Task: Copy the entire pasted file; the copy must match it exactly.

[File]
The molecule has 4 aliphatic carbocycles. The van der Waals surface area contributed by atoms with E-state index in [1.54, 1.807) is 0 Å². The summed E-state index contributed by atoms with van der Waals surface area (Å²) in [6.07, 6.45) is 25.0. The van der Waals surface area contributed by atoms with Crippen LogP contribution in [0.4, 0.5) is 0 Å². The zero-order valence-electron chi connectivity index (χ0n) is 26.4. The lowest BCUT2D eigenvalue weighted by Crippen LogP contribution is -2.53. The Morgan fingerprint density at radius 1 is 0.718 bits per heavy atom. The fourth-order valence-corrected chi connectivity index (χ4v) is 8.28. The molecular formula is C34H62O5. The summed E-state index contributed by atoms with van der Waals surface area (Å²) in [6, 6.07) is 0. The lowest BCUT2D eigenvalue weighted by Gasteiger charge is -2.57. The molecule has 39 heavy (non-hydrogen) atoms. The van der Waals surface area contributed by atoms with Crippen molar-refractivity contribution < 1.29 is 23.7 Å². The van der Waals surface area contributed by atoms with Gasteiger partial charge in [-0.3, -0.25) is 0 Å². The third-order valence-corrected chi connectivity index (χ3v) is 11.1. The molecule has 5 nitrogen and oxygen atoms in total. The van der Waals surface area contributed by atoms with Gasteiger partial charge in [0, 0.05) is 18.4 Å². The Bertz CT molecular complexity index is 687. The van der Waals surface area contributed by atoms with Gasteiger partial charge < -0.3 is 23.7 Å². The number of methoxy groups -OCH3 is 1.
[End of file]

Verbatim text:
The molecule has 4 aliphatic carbocycles. The van der Waals surface area contributed by atoms with E-state index in [1.54, 1.807) is 0 Å². The summed E-state index contributed by atoms with van der Waals surface area (Å²) in [6.07, 6.45) is 25.0. The van der Waals surface area contributed by atoms with Crippen LogP contribution in [0.4, 0.5) is 0 Å². The zero-order valence-electron chi connectivity index (χ0n) is 26.4. The lowest BCUT2D eigenvalue weighted by Crippen LogP contribution is -2.53. The Morgan fingerprint density at radius 1 is 0.718 bits per heavy atom. The fourth-order valence-corrected chi connectivity index (χ4v) is 8.28. The molecular formula is C34H62O5. The summed E-state index contributed by atoms with van der Waals surface area (Å²) in [6, 6.07) is 0. The lowest BCUT2D eigenvalue weighted by Gasteiger charge is -2.57. The molecule has 39 heavy (non-hydrogen) atoms. The van der Waals surface area contributed by atoms with Crippen molar-refractivity contribution < 1.29 is 23.7 Å². The van der Waals surface area contributed by atoms with Gasteiger partial charge in [-0.3, -0.25) is 0 Å². The third-order valence-corrected chi connectivity index (χ3v) is 11.1. The molecule has 5 nitrogen and oxygen atoms in total. The van der Waals surface area contributed by atoms with Gasteiger partial charge in [0, 0.05) is 18.4 Å². The Bertz CT molecular complexity index is 687. The van der Waals surface area contributed by atoms with Gasteiger partial charge < -0.3 is 23.7 Å². The number of methoxy groups -OCH3 is 1.